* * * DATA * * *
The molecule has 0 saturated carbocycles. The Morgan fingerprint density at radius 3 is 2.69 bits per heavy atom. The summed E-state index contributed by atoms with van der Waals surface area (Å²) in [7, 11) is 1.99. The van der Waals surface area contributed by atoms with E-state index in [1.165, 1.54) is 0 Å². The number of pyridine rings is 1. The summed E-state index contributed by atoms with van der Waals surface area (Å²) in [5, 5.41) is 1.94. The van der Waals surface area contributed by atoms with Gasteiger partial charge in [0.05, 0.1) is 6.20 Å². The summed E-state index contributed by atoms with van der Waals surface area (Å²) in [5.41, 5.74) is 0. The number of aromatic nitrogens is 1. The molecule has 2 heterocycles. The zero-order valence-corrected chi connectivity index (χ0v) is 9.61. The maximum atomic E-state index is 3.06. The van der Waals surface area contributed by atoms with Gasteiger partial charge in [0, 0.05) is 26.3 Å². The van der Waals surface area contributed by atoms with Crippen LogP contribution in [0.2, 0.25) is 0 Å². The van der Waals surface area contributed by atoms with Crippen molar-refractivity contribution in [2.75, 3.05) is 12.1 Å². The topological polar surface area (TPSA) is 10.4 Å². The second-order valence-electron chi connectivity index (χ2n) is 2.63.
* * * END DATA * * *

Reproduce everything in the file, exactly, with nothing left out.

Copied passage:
The molecule has 0 saturated carbocycles. The Morgan fingerprint density at radius 3 is 2.69 bits per heavy atom. The summed E-state index contributed by atoms with van der Waals surface area (Å²) in [7, 11) is 1.99. The van der Waals surface area contributed by atoms with E-state index in [1.165, 1.54) is 0 Å². The number of pyridine rings is 1. The summed E-state index contributed by atoms with van der Waals surface area (Å²) in [5, 5.41) is 1.94. The van der Waals surface area contributed by atoms with Gasteiger partial charge in [0.05, 0.1) is 6.20 Å². The summed E-state index contributed by atoms with van der Waals surface area (Å²) in [5.41, 5.74) is 0. The number of aromatic nitrogens is 1. The molecule has 2 heterocycles. The zero-order valence-corrected chi connectivity index (χ0v) is 9.61. The maximum atomic E-state index is 3.06. The van der Waals surface area contributed by atoms with Gasteiger partial charge in [0, 0.05) is 26.3 Å². The van der Waals surface area contributed by atoms with Crippen LogP contribution in [0.2, 0.25) is 0 Å². The van der Waals surface area contributed by atoms with Crippen molar-refractivity contribution in [2.75, 3.05) is 12.1 Å². The topological polar surface area (TPSA) is 10.4 Å². The second-order valence-electron chi connectivity index (χ2n) is 2.63.